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Vomit, also called puke, barf, and a range of other names, is regurgitated liquids and solids from a person’s stomach. When a person eats and drinks, the food he consumes usually travels through his esophagus to his stomach and then on to the intestine as it goes through the process of digestion. The parts of the food that the body cannot use exit the body through the anus. Sometimes, however, an illness, bodily upset, or gag reflex causes the food to back up from the digestive track and exit through the mouth in the form of vomit.
The digestive process usually works exactly as people to expect it to, and consumed food moves through the digestive system. The material that is leftover leaves the body in the form of a bowel movement. Sometimes, however, something upsets this natural course, and a person vomits instead.
There are many things that may cause vomiting. Often, it is the result of a virus or bacterium that causes an illness. For example, a person may consume a food that has been contaminated by bacteria and vomit because of it. Sometimes the same thing may happen when a person fails to wash his hands before eating or preparing food. In such a case, a virus or bacterium that was on his hands may contaminate his food and cause him to become ill.
A person may even catch a virus that causes vomiting from another person. This is often referred to as the stomach flu. The stomach flu is not related to influenza, which is a respiratory illness. It is possible for a person to vomit when he has a respiratory illness such as influenza, however.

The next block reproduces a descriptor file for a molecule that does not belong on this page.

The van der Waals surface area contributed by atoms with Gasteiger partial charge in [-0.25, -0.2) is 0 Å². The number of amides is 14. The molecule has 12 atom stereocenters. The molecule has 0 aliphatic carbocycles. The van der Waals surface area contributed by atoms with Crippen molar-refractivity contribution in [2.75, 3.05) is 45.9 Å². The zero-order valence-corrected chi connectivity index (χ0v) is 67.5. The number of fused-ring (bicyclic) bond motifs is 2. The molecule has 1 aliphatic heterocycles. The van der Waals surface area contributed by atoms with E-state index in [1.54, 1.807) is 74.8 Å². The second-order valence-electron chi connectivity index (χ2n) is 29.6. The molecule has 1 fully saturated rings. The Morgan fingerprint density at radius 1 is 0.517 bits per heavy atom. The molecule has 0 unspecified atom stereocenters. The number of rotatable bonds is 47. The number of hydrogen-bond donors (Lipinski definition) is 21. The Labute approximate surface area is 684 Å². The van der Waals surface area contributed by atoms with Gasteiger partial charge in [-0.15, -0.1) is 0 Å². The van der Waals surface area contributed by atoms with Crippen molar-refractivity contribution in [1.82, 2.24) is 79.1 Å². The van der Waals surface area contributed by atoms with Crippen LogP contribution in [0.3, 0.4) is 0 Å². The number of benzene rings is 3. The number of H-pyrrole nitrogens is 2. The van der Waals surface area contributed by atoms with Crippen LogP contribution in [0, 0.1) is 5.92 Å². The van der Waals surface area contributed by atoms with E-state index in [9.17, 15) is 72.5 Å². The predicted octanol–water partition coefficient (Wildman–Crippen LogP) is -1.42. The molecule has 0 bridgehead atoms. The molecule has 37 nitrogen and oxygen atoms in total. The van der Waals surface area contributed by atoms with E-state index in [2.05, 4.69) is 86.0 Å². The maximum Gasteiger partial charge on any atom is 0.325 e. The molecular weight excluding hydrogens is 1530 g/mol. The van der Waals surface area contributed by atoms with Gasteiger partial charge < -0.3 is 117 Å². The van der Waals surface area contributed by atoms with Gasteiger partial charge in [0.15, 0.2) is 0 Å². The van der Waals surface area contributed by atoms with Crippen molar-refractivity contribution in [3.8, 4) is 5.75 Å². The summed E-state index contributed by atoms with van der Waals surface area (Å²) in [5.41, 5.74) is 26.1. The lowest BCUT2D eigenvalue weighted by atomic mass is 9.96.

Besides viruses and bacteria, there are many other conditions and situations in which a person may begin to vomit. For example, a person may vomit after spinning around a great deal or riding an amusement park ride; some women also experience vomiting in the early months of pregnancy. An individual may vomit when he has an ulcer, a range of chronic conditions, or a food intolerance. In some cases, a person may even vomit when he sees or smells something that makes him feel sick. For instance, some people puke when they see others vomiting.
In most cases, vomiting ends after a short period of time, and people begin to feel better without medical intervention. If a person vomits repeatedly, for more than a couple of days, or has other worrisome symptoms, however, he may do well to consult a doctor. Likewise, a person may do well to speak to a doctor if he appears to be vomiting blood or bile, which is a digestive fluid the liver makes. Additionally, a stiff neck or severe abdominal pain may also warrant a phone call to a doctor.
i can not vomit due to the paralyzed left diaphragm and dysmotility of the esophagus. I am in great pain, nausea etc, and I am scared. what shall i do?